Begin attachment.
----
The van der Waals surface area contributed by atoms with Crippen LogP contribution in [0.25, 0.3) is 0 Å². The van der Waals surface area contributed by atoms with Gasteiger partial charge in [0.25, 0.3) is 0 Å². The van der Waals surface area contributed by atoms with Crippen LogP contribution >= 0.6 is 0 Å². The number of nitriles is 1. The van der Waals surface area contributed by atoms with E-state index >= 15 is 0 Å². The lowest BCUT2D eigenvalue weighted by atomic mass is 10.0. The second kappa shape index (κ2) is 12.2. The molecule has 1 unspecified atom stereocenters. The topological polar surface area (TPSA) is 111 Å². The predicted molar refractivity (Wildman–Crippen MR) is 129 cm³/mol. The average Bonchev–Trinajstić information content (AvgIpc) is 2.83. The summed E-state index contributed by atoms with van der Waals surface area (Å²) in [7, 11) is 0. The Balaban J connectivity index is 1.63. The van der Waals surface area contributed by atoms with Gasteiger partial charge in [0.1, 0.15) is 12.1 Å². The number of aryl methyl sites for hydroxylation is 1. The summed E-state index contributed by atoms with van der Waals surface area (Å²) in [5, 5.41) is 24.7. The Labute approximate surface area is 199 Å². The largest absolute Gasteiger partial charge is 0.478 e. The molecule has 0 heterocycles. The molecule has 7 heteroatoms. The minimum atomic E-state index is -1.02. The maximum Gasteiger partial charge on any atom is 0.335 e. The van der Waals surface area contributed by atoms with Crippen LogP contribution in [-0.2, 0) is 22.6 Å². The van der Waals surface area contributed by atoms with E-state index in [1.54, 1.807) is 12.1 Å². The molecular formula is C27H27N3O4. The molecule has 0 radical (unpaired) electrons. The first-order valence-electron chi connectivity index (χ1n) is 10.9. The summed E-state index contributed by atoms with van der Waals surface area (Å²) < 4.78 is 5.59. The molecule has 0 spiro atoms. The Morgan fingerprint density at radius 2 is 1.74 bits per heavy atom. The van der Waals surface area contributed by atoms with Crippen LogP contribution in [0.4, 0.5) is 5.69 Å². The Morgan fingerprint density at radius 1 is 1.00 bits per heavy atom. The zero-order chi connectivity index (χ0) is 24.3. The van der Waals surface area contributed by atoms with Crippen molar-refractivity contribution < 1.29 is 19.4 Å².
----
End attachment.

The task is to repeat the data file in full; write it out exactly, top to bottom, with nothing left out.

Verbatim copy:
The van der Waals surface area contributed by atoms with Crippen LogP contribution in [0.25, 0.3) is 0 Å². The van der Waals surface area contributed by atoms with Gasteiger partial charge in [0.25, 0.3) is 0 Å². The van der Waals surface area contributed by atoms with Crippen LogP contribution >= 0.6 is 0 Å². The number of nitriles is 1. The van der Waals surface area contributed by atoms with E-state index >= 15 is 0 Å². The lowest BCUT2D eigenvalue weighted by atomic mass is 10.0. The second kappa shape index (κ2) is 12.2. The molecule has 1 unspecified atom stereocenters. The topological polar surface area (TPSA) is 111 Å². The predicted molar refractivity (Wildman–Crippen MR) is 129 cm³/mol. The average Bonchev–Trinajstić information content (AvgIpc) is 2.83. The summed E-state index contributed by atoms with van der Waals surface area (Å²) in [7, 11) is 0. The Balaban J connectivity index is 1.63. The van der Waals surface area contributed by atoms with Gasteiger partial charge in [0.1, 0.15) is 12.1 Å². The number of aryl methyl sites for hydroxylation is 1. The summed E-state index contributed by atoms with van der Waals surface area (Å²) in [5, 5.41) is 24.7. The Labute approximate surface area is 199 Å². The largest absolute Gasteiger partial charge is 0.478 e. The molecule has 0 heterocycles. The molecule has 7 heteroatoms. The minimum atomic E-state index is -1.02. The maximum Gasteiger partial charge on any atom is 0.335 e. The van der Waals surface area contributed by atoms with Crippen LogP contribution in [-0.2, 0) is 22.6 Å². The van der Waals surface area contributed by atoms with E-state index in [1.54, 1.807) is 12.1 Å². The molecular formula is C27H27N3O4. The molecule has 0 radical (unpaired) electrons. The first-order valence-electron chi connectivity index (χ1n) is 10.9. The summed E-state index contributed by atoms with van der Waals surface area (Å²) < 4.78 is 5.59. The molecule has 0 spiro atoms. The Morgan fingerprint density at radius 2 is 1.74 bits per heavy atom. The van der Waals surface area contributed by atoms with Crippen LogP contribution in [0.4, 0.5) is 5.69 Å². The Morgan fingerprint density at radius 1 is 1.00 bits per heavy atom. The zero-order chi connectivity index (χ0) is 24.3. The van der Waals surface area contributed by atoms with Crippen molar-refractivity contribution < 1.29 is 19.4 Å².